I questioned the values lining up behind these ideas though: Are the warriors depicted in a negative or positive light? It might appear negative on the surface, as they attack Ward and Kadir, but it’s made clear their goal is to rescue a Shaman that Ward kidnapped. Ultimately, they are soldiers fighting in a war. They are part of a story, but not deeply developed.
Since the Shaman has began to travel with the McKay family and their colleagues, the character may yet develop into a key cast member.
Black Science #4 is published by Image Comics ($3.99 USD). Rick Remender (W.) Matteo Scalera (A.) Dean White (Painted Art.) Rus Wooton (Lettering and Design.)
The DC universe is currently under attack by villains calling themselves the Crime Syndicate, and Cyborg needs help to stop one of these villains in particular: “The Grid”. The Grid happens to be malicious, artificial intelligence that hacked its way into Cyborgs’ cybernetic body, stole it, and left him for dead. Cyborg was rescued by Batman, and received a new body.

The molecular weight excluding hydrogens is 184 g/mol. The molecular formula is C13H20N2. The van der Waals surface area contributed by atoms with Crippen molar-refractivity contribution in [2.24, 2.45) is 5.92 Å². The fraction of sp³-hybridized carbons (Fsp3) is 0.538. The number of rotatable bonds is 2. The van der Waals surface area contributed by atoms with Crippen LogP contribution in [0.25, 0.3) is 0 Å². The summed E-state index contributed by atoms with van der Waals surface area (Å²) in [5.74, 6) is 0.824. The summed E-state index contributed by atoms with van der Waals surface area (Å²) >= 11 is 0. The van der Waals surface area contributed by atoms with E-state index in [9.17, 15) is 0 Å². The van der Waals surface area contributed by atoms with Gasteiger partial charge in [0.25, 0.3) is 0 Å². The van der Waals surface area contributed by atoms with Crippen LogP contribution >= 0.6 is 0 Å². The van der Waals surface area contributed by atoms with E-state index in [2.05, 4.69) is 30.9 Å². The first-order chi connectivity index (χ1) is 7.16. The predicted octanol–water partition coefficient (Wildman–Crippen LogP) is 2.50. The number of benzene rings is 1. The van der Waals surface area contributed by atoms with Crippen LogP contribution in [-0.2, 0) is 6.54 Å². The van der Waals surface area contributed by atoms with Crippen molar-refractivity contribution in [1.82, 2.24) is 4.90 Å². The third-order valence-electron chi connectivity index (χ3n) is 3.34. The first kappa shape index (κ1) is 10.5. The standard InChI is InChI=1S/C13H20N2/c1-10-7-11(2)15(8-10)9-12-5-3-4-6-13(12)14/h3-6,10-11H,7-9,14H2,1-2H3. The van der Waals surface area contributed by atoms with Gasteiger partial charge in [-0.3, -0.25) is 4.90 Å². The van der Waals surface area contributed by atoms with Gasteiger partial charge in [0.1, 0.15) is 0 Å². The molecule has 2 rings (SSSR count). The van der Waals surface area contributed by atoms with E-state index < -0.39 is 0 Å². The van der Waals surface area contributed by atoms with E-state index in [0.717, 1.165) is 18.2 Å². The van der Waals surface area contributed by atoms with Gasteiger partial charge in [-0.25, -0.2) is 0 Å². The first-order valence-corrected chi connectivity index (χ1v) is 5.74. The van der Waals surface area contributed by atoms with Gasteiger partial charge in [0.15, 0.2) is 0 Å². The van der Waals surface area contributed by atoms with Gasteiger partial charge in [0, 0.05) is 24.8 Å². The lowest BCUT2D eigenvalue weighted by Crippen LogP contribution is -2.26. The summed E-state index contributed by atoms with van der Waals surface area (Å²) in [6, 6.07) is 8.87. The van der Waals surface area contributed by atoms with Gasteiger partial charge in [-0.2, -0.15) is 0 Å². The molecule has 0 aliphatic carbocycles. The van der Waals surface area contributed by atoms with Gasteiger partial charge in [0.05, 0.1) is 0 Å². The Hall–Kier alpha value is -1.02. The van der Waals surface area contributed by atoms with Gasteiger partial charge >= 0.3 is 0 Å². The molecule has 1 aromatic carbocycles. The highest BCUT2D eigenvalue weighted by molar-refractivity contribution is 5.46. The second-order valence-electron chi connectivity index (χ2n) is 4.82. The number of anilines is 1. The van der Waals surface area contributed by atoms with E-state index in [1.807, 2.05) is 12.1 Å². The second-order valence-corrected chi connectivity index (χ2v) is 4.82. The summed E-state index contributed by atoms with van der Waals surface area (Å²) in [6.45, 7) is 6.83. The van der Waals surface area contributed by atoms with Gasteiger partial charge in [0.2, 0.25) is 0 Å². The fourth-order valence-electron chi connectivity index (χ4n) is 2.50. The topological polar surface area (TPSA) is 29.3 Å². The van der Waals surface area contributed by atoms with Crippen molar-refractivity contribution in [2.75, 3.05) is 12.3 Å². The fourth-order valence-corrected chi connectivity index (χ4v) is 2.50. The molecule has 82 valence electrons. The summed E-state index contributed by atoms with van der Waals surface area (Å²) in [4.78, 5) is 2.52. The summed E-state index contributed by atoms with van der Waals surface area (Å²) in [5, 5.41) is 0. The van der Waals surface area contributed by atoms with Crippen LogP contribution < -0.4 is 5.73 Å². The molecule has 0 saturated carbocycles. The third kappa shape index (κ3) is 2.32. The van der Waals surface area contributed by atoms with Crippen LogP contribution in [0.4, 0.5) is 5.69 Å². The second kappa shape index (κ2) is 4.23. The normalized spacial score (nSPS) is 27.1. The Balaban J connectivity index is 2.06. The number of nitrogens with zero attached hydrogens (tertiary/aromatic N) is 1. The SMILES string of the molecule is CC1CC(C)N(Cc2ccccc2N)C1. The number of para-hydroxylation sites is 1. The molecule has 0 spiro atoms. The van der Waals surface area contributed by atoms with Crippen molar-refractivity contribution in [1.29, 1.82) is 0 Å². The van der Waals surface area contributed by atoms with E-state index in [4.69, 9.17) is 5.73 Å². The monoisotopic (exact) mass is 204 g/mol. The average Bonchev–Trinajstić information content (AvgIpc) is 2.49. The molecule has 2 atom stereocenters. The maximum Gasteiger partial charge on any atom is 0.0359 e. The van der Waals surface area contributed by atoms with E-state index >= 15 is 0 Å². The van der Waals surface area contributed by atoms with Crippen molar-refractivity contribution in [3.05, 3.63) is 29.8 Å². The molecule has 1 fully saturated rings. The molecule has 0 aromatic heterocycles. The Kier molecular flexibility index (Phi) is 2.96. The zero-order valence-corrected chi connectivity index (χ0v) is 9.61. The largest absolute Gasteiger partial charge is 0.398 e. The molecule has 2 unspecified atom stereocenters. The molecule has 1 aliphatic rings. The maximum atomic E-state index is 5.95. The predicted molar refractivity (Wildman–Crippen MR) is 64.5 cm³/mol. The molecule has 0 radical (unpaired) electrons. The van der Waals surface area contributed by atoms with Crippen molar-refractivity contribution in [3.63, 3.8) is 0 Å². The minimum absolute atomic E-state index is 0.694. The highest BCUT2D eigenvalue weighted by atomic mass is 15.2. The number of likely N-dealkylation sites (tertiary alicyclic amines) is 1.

It’s an interesting little saga. I think Cyborg’s clear desire to take down the AI that stole his body and almost killed him off makes for strong motivation.
Nested inside Justice League #28, however, is a story about a scientist, and his shiny, new creations: The Metal Men.
Who are the Metal Men? A team of androids built largely out of specific metal parts such as Gold, Platinum, Tin, and Mercury. They can shape shift, and are know for their over-the-top personalities.
What Justice league #28 offers:
The flowing detail of the artwork in this comic book is ideal for telling a science fiction, Artificial Intelligence story. In the same way that this art style worked for the fluid, water settings seen in Aquaman comic books, the shapes shifting metal depicted in this comic book benefits similarly.